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The American Journal of Managed Care April 2019
Time to Fecal Immunochemical Test Completion for Colorectal Cancer
Cameron B. Haas, MPH; Amanda I. Phipps, PhD; Anjum Hajat, PhD; Jessica Chubak, PhD; and Karen J. Wernli, PhD
From the Editorial Board: Kavita K. Patel, MD, MS
Kavita K. Patel, MD, MS
Comment on Generalizability of GLP-1 RA CVOTs in US T2D Population
Maureen J. Lage, PhD
Authors’ Reply to “Comment on Generalizability of GLP-1 RA CVOTs in US T2D Population”
Eric T. Wittbrodt, PharmD, MPH; James M. Eudicone, MS, MBA; Kelly F. Bell, PharmD, MSPhr; Devin M. Enhoffer, PharmD; Keith Latham, PharmD; and Jennifer B. Green, MD
Deprescribing in the Context of Multiple Providers: Understanding Patient Preferences
Amy Linsky, MD, MSc; Mark Meterko, PhD; Barbara G. Bokhour, PhD; Kelly Stolzmann, MS; and Steven R. Simon, MD, MPH
The Health and Well-being of an ACO Population
Thomas E. Kottke, MD, MSPH; Jason M. Gallagher, MBA; Marcia Lowry, MS; Sachin Rauri, MS; Juliana O. Tillema, MPA; Jeanette Y. Ziegenfuss, PhD; Nicolaas P. Pronk, PhD, MA; and Susan M. Knudson, MA
Effect of Changing COPD Triple-Therapy Inhaler Combinations on COPD Symptoms
Nick Ladziak, PharmD, BCACP, CDE; and Nicole Paolini Albanese, PharmD, BCACP, CDE
Deaths Among Opioid Users: Impact of Potential Inappropriate Prescribing Practices
Jayani Jayawardhana, PhD; Amanda J. Abraham, PhD; and Matthew Perri, PhD
Do Health Systems Respond to the Quality of Their Competitors?
Daniel J. Crespin, PhD; Jon B. Christianson, PhD; Jeffrey S. McCullough, PhD; and Michael D. Finch, PhD
Impact of Clinical Training on Recruiting Graduating Health Professionals
Sheri A. Keitz, MD, PhD; David C. Aron, MD; Judy L. Brannen, MD; John M. Byrne, DO; Grant W. Cannon, MD; Christopher T. Clarke, PhD; Stuart C. Gilman, MD; Debbie L. Hettler, OD, MPH; Catherine P. Kaminetzky, MD, MPH; Robert A. Zeiss, PhD; David S. Bernett, BA; Annie B. Wicker, BS; and T. Michael Kashner, PhD, JD
Does Care Consultation Affect Use of VHA Versus Non-VHA Care?
Robert O. Morgan, PhD; Shweta Pathak, PhD, MPH; David M. Bass, PhD; Katherine S. Judge, PhD; Nancy L. Wilson, MSW; Catherine McCarthy; Jung Hyun Kim, PhD, MPH; and Mark E. Kunik, MD, MPH
Currently Reading
Continuity of Outpatient Care and Avoidable Hospitalization: A Systematic Review
Yu-Hsiang Kao, PhD; Wei-Ting Lin, PhD; Wan-Hsuan Chen, MPH; Shiao-Chi Wu, PhD; and Tung-Sung Tseng, DrPH

Continuity of Outpatient Care and Avoidable Hospitalization: A Systematic Review

Yu-Hsiang Kao, PhD; Wei-Ting Lin, PhD; Wan-Hsuan Chen, MPH; Shiao-Chi Wu, PhD; and Tung-Sung Tseng, DrPH
Higher continuity of care was statistically significant and was associated with fewer ambulatory care–sensitive condition hospitalizations.
ABSTRACT

Objectives: Continuity of care (COC) is a core element of primary care, which has been associated with improved health outcomes. Hospitalizations for ambulatory care–sensitive conditions (ACSCs) are potentially preventable if these conditions are managed well in the primary care setting. The aim of this article is to conduct a systematic review of literature on the association between COC and hospitalizations for ACSCs.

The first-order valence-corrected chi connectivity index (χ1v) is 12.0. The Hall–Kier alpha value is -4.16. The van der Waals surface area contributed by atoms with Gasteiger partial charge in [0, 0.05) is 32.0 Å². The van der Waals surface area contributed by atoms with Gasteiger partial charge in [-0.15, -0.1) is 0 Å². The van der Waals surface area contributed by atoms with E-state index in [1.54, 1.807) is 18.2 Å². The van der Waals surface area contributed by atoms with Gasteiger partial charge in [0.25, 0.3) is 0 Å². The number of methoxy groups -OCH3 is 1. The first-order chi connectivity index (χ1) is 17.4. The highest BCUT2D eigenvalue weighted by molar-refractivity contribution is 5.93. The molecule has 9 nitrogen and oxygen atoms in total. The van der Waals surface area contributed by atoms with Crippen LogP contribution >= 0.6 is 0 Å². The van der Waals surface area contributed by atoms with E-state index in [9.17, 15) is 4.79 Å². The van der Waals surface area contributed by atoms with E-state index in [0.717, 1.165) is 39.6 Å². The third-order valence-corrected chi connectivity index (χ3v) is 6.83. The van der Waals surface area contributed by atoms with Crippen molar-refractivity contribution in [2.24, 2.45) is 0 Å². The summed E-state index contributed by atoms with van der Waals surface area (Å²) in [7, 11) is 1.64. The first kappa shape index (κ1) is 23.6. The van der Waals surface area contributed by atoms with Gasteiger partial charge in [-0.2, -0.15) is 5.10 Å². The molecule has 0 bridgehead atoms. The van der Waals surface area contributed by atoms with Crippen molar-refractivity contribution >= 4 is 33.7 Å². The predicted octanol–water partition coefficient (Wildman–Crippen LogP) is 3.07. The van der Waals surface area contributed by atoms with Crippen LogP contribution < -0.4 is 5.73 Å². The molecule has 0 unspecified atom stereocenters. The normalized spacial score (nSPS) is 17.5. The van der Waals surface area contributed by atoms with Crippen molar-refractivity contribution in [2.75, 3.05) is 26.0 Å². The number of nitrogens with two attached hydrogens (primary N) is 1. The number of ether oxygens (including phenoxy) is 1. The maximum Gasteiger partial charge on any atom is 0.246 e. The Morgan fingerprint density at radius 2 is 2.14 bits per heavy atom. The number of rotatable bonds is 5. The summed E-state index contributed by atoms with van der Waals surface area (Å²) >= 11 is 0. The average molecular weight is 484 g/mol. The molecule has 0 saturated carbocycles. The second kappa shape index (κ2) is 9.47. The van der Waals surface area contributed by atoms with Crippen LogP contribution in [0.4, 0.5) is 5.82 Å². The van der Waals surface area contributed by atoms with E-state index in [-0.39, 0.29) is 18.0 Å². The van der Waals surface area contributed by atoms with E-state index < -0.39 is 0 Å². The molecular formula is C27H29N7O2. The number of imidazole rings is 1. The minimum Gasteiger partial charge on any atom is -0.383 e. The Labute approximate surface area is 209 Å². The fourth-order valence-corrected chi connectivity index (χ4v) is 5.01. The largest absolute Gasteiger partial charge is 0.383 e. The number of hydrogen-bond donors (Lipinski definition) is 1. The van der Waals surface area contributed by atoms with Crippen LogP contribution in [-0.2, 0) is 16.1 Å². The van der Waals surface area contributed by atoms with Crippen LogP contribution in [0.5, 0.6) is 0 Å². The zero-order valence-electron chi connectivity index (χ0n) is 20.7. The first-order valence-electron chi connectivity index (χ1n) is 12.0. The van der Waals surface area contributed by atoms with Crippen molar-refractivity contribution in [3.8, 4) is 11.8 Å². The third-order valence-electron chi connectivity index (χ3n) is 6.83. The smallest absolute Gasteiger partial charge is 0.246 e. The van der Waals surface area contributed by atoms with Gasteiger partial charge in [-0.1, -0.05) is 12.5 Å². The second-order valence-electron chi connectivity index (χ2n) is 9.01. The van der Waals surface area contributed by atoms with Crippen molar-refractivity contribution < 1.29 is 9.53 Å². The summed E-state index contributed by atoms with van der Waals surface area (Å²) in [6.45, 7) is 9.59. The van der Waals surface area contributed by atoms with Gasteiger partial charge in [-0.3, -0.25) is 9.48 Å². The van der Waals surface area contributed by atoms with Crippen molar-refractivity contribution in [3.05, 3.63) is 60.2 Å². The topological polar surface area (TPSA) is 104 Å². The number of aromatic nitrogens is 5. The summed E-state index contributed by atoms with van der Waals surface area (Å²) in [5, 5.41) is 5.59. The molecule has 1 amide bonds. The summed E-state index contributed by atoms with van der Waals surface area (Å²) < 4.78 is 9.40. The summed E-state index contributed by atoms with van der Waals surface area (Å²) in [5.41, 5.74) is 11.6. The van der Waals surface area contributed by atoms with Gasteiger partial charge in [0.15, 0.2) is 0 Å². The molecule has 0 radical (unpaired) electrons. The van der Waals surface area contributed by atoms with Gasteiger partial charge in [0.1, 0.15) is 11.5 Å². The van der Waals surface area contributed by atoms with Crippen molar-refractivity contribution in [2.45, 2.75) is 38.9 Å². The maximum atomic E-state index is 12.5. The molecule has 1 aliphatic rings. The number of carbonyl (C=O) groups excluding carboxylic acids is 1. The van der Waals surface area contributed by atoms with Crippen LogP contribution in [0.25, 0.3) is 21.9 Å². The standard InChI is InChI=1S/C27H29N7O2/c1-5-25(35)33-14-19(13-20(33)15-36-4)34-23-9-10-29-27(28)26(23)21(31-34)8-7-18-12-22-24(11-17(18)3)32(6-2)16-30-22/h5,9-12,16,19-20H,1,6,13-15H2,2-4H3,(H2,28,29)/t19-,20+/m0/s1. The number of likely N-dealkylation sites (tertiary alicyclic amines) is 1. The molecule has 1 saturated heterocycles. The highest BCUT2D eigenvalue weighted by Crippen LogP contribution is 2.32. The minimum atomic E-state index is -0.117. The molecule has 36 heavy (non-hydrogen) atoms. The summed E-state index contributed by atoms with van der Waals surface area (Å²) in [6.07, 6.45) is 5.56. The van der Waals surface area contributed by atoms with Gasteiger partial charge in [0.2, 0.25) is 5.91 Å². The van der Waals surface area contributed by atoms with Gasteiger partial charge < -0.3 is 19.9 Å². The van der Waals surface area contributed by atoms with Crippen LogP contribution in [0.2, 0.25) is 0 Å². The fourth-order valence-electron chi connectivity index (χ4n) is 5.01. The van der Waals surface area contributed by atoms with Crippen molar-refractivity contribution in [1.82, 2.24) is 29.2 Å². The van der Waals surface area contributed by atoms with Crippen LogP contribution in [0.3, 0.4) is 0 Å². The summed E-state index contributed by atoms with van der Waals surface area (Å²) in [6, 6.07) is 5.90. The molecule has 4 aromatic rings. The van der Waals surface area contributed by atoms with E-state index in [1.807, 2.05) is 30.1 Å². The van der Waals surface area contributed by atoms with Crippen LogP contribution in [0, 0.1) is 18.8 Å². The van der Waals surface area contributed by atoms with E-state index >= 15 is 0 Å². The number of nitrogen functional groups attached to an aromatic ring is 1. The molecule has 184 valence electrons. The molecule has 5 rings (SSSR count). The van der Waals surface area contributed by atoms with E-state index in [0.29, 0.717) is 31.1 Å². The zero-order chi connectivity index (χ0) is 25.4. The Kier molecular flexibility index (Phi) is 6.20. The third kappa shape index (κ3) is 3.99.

Study Design: Systematic literature review.

Methods: All published literature was searched for in PubMed and MEDLINE using PRISMA guidelines for collecting empirical studies. Studies published in English between 2008 and 2017 that measured the association between COC and at least 1 measure of ACSC hospitalizations were included in this review.

Results: A total of 15 studies met the inclusion criteria and applied claims data to examine the association between COC and ACSC hospitalizations. Most studies (93.3%) demonstrated a statistically significant association of higher COC in the outpatient setting with reduced likelihood of hospitalization for either all ACSCs or a specific ACSC. A strong association was observed among studies focusing on patients with a specific ACSC. Additionally, most studies used the Bice-Boxerman COC index to measure COC and measured COC before a period of measuring ACSC hospitalizations.

Conclusions: This systematic review identified that increased COC in outpatient care is associated with fewer hospitalizations for ACSCs. Increasing COC is favorable for patients who are managing a specific ACSC.

Am J Manag Care. 2019;25(4):e126-e134
Takeaway Points

This review analyzed findings using PRISMA guideline indicators to assess the association between continuity of care (COC) and hospitalization for ambulatory care–sensitive conditions (ACSCs).
  • Higher COC was statistically significantly associated with fewer ACSC hospitalizations and specific-ACSC hospitalizations.
  • The Bice-Boxerman COC index is most commonly used to measure COC in studies using claims data sets.
  • Most studies assessed COC before measuring ACSC hospitalizations.
An ambulatory care–sensitive condition (ACSC) is defined as a condition for which timely and effective primary care or outpatient care can potentially reduce the risk of subsequent hospitalization.1-4 Hence, a hospitalization for an ACSC is also called a preventable hospitalization or avoidable hospitalization.5,6 The Agency for Healthcare Research and Quality developed a set of Prevention Quality Indicators consisting of 16 ACSCs (eg, asthma, bacterial pneumonia, congestive heart failure, chronic obstructive pulmonary disease [COPD], dehydration, diabetes, hypertension, kidney/urinary tract infection, ruptured appendix) as indicators to measure the occurrence of potentially preventable hospitalizations and to track trends in hospitalizations for ACSCs to assess the quality of primary healthcare.7